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November 2012 Retro Gaming Article

November 3, 2012 Retro Gaming Blog Post:

Miniature iPad arcades are swell, but what if you could play ANY game (ROM) you wanted?

If you read our post about the $35 Raspberry Pi CPU on a card, it is labeled by the manufacturer as an educational device. The premise is to be able to cost-effectively supply computers to kids who might not otherwise be able to afford one. Having more kids grow up with computer skills will only benefit the future job market.

But what about those of us who've already grown up and want to revel in retro gaming?

Picade arcade for Raspery Pi
There's a kickstarter for the Picade, an arcade enclosure based around the Raspberry Pi - complete with arcade buttons and a joystick. It's not based on a tablet computer like the iCade (or Atari Duo), so it can take on other useful functions like doubling as a second monitor for your computer. Based on the Raspberry Pi, you can run Linux and do all the slick stuff capable on a moderate desktop PC when not playing games.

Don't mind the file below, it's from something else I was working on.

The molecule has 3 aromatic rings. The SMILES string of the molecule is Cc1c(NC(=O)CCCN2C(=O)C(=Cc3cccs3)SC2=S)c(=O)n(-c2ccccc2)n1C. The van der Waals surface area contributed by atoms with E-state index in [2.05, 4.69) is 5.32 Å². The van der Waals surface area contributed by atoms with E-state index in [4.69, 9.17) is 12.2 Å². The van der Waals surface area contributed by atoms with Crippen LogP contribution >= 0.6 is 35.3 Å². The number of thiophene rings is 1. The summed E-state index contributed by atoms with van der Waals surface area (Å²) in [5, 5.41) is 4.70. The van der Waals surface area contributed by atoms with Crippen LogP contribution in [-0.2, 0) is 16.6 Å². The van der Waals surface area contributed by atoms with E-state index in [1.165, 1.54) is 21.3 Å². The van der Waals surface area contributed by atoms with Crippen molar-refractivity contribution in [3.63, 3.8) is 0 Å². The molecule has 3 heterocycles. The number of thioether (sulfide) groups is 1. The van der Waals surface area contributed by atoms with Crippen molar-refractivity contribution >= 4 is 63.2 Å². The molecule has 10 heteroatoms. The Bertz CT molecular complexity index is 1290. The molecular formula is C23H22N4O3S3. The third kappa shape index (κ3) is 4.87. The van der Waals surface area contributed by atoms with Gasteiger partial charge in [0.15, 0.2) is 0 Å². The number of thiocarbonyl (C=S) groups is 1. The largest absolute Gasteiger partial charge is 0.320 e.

The benefit to the Picade is it's design as a shell around a CPU that is far more independent than any tablet OS. Thus you can load up your favoriet emulators and as many ROMs as your HD/SD card can store. The tablet-based solutions require games to support the iCade controls. An iPad doesn't know it's been shoved into a mini arcade with buttons and a joystick, it defaults to touch screen input unless the game is configured for the external controls of the iCade. The game library for the iCade is barren compared to the thousands of ROMs that can be played via emulators. The Picade simply acts as an alternate input device to control games that would ordinarily require keyboard commands.

In this scenario, the Picade becomes a mini arcade that can handle all the ROMs you already have on your PC. This seems like a much more robust and flexible mini-arcade product than the "shove in a tablet" models.

TPicade arcade for Raspery Pi
From the Picade Kickstarter site:
Don't know what to do with your Raspberry Pi? Want an awesome mini arcade cabinet for your home or desk at work? Want it to double up as a second screen for your computer when not playing arcade classics? Want to build it yourself? You've come to the right place!

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